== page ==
There are approximately seven million worksites across the country, including many in Colorado, where the frequency of fall accidents will hopefully decrease after new safety standards to address fall prevention become effective on Jan. 17. The new rule aims to bring the fall prevention regulations up to date for all the industries in which fall hazards exist. The most significant change to the existing rule is that -- after Jan. 17 -- companies can choose the most appropriate fall protection methods for their particular industries. They may choose from several systems prescribed by the Occupational Safety and Health Administration to prevent fall-related workplace injury.
Authorities have been concerned because statistics have shown that the numbers of fall incidents have remained much the same for 2011 through 2013. Workplace injury numbers provided by the Bureau of Labor Statistics indicate that approximately 5 percent of all incidents that resulted in injured or ill workers taking time off to heal involved falls to lower levels. Furthermore, fatalities caused by such falls made up 13 percent of all workplace deaths in 2013.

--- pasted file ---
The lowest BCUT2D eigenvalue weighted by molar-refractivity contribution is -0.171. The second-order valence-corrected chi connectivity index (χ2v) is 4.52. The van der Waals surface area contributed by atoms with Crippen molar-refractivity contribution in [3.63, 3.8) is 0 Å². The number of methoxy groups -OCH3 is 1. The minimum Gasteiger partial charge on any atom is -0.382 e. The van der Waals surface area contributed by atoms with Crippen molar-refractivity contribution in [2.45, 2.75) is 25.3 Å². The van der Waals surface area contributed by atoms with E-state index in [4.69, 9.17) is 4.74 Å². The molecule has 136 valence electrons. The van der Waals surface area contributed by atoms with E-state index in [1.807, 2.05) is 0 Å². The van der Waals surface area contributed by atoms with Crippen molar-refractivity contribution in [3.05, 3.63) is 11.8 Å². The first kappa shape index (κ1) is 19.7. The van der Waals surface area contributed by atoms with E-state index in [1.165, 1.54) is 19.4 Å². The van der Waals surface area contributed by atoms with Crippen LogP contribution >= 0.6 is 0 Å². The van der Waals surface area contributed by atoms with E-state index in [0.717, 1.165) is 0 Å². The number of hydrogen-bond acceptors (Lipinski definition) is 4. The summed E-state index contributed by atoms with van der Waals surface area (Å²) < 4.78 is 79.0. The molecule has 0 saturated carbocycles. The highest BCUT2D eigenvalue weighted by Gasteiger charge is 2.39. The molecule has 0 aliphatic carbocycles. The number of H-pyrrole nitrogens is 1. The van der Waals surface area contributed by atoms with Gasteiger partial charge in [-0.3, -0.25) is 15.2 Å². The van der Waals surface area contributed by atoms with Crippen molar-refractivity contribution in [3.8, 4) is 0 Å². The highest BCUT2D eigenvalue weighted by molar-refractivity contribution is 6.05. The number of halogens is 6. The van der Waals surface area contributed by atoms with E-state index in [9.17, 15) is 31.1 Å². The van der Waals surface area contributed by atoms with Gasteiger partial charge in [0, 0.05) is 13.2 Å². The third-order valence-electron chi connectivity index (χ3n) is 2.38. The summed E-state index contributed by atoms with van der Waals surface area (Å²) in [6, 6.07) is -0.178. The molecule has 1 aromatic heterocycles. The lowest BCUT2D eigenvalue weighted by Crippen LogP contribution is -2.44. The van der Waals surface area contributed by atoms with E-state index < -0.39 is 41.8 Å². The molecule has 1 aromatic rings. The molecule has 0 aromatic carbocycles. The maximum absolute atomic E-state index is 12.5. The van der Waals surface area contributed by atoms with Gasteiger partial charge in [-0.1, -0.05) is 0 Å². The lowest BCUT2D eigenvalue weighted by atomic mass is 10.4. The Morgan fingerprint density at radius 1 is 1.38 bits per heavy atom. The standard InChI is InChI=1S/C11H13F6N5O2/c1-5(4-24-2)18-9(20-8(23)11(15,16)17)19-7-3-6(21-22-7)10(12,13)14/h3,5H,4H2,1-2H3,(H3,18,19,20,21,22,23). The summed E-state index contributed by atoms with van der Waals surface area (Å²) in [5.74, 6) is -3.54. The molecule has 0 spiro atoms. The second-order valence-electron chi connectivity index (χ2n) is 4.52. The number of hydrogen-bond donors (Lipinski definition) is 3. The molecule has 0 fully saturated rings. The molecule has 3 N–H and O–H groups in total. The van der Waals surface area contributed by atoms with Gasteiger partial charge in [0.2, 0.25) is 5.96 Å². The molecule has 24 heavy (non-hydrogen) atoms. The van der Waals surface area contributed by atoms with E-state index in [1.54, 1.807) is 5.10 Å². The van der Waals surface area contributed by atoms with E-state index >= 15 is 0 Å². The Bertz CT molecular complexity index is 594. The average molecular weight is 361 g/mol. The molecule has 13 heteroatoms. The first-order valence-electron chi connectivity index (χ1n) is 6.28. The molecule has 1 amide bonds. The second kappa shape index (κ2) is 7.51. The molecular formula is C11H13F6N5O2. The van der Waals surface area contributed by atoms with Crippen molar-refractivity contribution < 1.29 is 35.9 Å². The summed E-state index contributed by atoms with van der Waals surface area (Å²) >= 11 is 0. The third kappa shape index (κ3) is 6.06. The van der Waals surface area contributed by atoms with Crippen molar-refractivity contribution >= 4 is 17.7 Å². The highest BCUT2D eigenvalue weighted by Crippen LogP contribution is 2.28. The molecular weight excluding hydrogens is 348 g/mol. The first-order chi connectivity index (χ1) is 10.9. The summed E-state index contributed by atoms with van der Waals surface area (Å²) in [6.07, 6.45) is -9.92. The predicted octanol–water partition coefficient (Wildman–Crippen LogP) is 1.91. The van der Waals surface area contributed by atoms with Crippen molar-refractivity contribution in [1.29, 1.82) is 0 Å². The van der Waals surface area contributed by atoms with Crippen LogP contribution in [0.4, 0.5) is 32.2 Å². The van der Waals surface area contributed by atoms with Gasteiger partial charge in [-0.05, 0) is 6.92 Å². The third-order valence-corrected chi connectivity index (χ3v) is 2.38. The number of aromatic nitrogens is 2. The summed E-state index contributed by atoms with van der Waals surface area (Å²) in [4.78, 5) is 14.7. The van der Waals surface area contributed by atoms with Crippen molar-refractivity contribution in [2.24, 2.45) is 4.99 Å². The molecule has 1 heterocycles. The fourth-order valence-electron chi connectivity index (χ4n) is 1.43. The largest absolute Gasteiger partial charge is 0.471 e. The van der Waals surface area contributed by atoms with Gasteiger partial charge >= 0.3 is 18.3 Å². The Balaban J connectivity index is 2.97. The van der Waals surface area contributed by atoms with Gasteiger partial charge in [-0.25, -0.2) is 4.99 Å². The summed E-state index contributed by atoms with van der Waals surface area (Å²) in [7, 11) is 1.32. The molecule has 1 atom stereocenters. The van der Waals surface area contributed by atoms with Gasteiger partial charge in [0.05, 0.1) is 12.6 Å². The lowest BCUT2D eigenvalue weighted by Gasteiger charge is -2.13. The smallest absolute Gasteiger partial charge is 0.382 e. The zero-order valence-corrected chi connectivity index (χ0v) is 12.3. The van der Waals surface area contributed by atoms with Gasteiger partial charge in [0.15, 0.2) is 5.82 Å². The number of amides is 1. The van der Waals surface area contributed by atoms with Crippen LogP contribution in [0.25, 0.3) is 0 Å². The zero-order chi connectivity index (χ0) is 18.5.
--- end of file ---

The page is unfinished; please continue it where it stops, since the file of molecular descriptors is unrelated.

When it comes to the length of time necessary to recover from injuries, statistics show that the median time for workers to be absent from work after suffering other than fall injuries is eight days. However, 20 days are necessary to recover from injuries caused by falls to lower levels. Authorities are optimistic that these numbers will drop significantly once the new rule is effective.
In the meantime, any worker who has suffered a workplace injury in a fall accident that was severe enough to keep him or her from returning to work may face financial challenges. Fortunately, relief is obtainable by filing benefits claims through the Colorado workers' compensation insurance program. The benefits will cover medical expenses and a portion of lost income.
Source: lawweekonline.com, "OSHA's Fall Prevention Rule Goes Live Next Month", Doug Chartier, Dec. 19, 2016